When you first hear Koffee’s music, you would be forgiven for not pairing the big, bold voice that commands her roots reggae sound with the slight, unassuming 19-year-old who jumps out of the car and pulls me into a bear hug outside my hotel in Kingston, Jamaica.
She might be small, but the impact that Koffee has made on Jamaica and its reggae scene is mighty. The night before we meet, she won single of the year at the Jamaica Music Industry Association awards for Toast, which has amassed more than four million streams on Spotify. Toast is typical of Koffee’s style. It’s steeped in the positive-vibes-only doctrine of roots rather than dancehall’s brashness, and she is driving modern reggae forward at a time when Rihanna is reportedly about to do the same with her new album.
“I would say it all began with my guitar,” Koffee says as we sit on a bamboo bench on Wickie Wackie beach outside the city.
The first piece she wrote was a tribute to Usain Bolt, entitled Legend, which she posted on Instagram – it quickly went viral. “He reposted it!” she says. “So that was kind of the first recognition that I got as an artist.”
She grew up in Spanish Town, on the outskirts of Kingston, and was first exposed to music in the Seventh-Day Adventist church she attended as a child. As a teenager, having been inspired by reggae music all her life, she decided to try it for herself. “I said, lemme try ah ting. And I started writing.”
And try ah ting she did. After the Usain Bolt-inspired hit, producers and labels courted her and in 2017 she recorded Burning, a song about not being accepted into sixth form college. It was spotted by Columbia UK and in the last 18 months she has moved from unknown newcomer to reggae’s new hope, being produced by Walshy Fire of Major Lazer and playing at Bob Marley’s Tuff Gong studios with fellow roots star Chronixx.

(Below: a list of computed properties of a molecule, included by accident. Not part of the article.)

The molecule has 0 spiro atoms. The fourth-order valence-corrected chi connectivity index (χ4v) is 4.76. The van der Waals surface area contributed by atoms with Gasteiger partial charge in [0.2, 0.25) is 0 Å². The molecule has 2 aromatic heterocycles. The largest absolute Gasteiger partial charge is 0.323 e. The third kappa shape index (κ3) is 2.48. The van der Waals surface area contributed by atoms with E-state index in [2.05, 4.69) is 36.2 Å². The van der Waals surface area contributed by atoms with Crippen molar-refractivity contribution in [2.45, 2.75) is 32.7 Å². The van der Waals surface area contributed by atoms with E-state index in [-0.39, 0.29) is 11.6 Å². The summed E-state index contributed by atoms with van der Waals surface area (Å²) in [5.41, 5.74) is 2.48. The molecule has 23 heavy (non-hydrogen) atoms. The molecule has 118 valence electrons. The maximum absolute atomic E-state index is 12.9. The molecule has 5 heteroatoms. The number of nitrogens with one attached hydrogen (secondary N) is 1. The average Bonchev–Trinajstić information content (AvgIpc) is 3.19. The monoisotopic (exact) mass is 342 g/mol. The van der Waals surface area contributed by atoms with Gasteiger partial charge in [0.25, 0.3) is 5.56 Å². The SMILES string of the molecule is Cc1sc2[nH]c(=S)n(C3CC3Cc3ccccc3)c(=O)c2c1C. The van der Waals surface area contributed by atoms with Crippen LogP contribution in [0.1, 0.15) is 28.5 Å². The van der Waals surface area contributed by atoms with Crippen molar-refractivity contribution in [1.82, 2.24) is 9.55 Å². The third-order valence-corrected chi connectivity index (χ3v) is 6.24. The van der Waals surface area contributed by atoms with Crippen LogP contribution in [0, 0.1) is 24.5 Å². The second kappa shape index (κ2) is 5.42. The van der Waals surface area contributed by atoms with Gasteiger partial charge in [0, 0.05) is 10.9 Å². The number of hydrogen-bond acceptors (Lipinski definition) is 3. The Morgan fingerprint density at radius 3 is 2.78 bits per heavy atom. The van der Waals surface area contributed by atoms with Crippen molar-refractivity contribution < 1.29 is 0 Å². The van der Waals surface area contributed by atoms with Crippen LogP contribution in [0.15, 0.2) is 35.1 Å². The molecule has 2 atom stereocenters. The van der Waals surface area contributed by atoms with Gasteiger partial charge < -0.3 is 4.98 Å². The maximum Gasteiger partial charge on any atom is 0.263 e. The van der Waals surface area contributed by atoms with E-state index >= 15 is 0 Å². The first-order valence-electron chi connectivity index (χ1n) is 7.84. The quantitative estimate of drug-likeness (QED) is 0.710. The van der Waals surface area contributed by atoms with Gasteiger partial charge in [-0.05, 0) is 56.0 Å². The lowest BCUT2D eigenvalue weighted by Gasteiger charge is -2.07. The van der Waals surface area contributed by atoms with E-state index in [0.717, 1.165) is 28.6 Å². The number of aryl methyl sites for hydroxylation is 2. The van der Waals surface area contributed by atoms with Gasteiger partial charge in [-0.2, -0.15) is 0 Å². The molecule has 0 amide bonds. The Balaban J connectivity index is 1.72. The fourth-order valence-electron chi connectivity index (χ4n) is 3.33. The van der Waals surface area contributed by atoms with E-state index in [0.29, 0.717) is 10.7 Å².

Koffee is following in the footsteps of Chronixx and Protoje, the leaders of a new-wave of roots reggae artists, who take their cues from the likes of Peter Tosh and Dennis Brown rather than the divisive dancehall of Mavado and Vybz Kartel. She joined Chronixx onstage at Alexandra Palace, London, last year where he sold out the 10,000 capacity venue. “That was like a goosebump moment for me,” she smiles. “Because he’s still young as an artist and he’s been doing so much positivity in the world – it’s very inspiring to see that.”
She counts Bob Marley as an influence. “The pace that Bob Marley set in reggae music, on such a positive and widespread level, is something that I want to emulate and carry on,” she says. “I want to honour his legacy in that sense.”
She smiles even wider. “It’s like … Jah know!” What was her experience of London? “Very good, but cold. That’s the only thing you’re going to hear from a Jamaican, or at least the first thing.”
When she is describing her sound, she says “youthful” then pauses and looks at the floor. “Positive … Me nah know. It’s kind of difficult to describe sound as positive, but I feel like music has feeling.” She nods and her black-and-blond dreads fall about her face. “I will add words as I go on in my career.”
I ask her how she sees Jamaica within the rest of the world; a quick glance at Koffee’s Instagram (where she has more than 200,000 followers but follows no one herself) shows a vibrant young woman set among the country’s various textured terrains. Her videos are the same and suggest how proud she is of her country. “It’s a cliche, but as them say: likkle but tallawah!” – a Jamaican phrase that directly translates to “little but strong”. “I know that we are a small country, but we can be very impactful, and I believe in that – the power of what we can do as a country,” she nods. “So I want to contribute to the good of that.”
Like her roots contemporaries, Koffee is aware of the political and social unrest in Jamaica, as well as the violence that mars its otherwise paradise-like image. On her track Ragamuffin, she calls out the Jamaican government: “What a gwaan a Jamaica/ Parliament tun di paper/ Fi ghetto youths them nuh cater/ Dats why di country nuh safer.” And on Throne, she sings, “Jamaican people, leave the violence.”
The sun begins to set. We look out at the sea in contented silence as a wedding in a bar on the beach gets going. Then Koffee is taken to the studio, to start work as the streets are just waking up. Parties are starting, multi-coloured lights from shop fronts illuminate the bumpy roads. She says she works best at night – much like the Jamaica that she represents so proudly and authentically.
Credit: The Guardian